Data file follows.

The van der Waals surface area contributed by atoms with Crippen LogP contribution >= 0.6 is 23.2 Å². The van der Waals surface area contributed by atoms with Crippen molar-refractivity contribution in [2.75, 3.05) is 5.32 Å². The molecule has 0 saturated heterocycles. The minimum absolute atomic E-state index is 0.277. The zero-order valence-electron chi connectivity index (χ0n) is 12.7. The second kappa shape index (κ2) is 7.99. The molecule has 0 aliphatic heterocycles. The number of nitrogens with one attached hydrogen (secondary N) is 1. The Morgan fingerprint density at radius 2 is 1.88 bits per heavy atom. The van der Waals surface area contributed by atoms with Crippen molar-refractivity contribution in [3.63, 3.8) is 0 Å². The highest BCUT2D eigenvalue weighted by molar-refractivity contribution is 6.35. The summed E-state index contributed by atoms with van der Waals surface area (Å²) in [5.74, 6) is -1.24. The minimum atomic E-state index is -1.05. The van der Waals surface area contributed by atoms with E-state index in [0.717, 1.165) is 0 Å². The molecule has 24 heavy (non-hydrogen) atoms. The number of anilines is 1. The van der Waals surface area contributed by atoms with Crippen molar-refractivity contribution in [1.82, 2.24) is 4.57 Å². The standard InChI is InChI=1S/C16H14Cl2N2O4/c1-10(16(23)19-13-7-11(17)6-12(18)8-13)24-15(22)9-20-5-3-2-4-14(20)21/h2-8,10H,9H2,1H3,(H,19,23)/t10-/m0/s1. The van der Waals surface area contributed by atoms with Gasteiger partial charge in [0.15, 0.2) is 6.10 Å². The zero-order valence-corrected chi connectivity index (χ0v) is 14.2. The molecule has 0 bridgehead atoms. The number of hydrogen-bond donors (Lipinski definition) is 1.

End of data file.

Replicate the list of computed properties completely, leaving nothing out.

The van der Waals surface area contributed by atoms with Crippen LogP contribution >= 0.6 is 23.2 Å². The van der Waals surface area contributed by atoms with Crippen molar-refractivity contribution in [2.75, 3.05) is 5.32 Å². The molecule has 0 saturated heterocycles. The minimum absolute atomic E-state index is 0.277. The zero-order valence-electron chi connectivity index (χ0n) is 12.7. The second kappa shape index (κ2) is 7.99. The molecule has 0 aliphatic heterocycles. The number of nitrogens with one attached hydrogen (secondary N) is 1. The Morgan fingerprint density at radius 2 is 1.88 bits per heavy atom. The van der Waals surface area contributed by atoms with Crippen molar-refractivity contribution in [3.63, 3.8) is 0 Å². The highest BCUT2D eigenvalue weighted by molar-refractivity contribution is 6.35. The summed E-state index contributed by atoms with van der Waals surface area (Å²) in [5.74, 6) is -1.24. The minimum atomic E-state index is -1.05. The van der Waals surface area contributed by atoms with E-state index in [0.717, 1.165) is 0 Å². The molecule has 24 heavy (non-hydrogen) atoms. The number of anilines is 1. The van der Waals surface area contributed by atoms with Crippen molar-refractivity contribution in [1.82, 2.24) is 4.57 Å². The standard InChI is InChI=1S/C16H14Cl2N2O4/c1-10(16(23)19-13-7-11(17)6-12(18)8-13)24-15(22)9-20-5-3-2-4-14(20)21/h2-8,10H,9H2,1H3,(H,19,23)/t10-/m0/s1. The van der Waals surface area contributed by atoms with Gasteiger partial charge in [0.15, 0.2) is 6.10 Å². The zero-order valence-corrected chi connectivity index (χ0v) is 14.2. The molecule has 0 bridgehead atoms. The number of hydrogen-bond donors (Lipinski definition) is 1.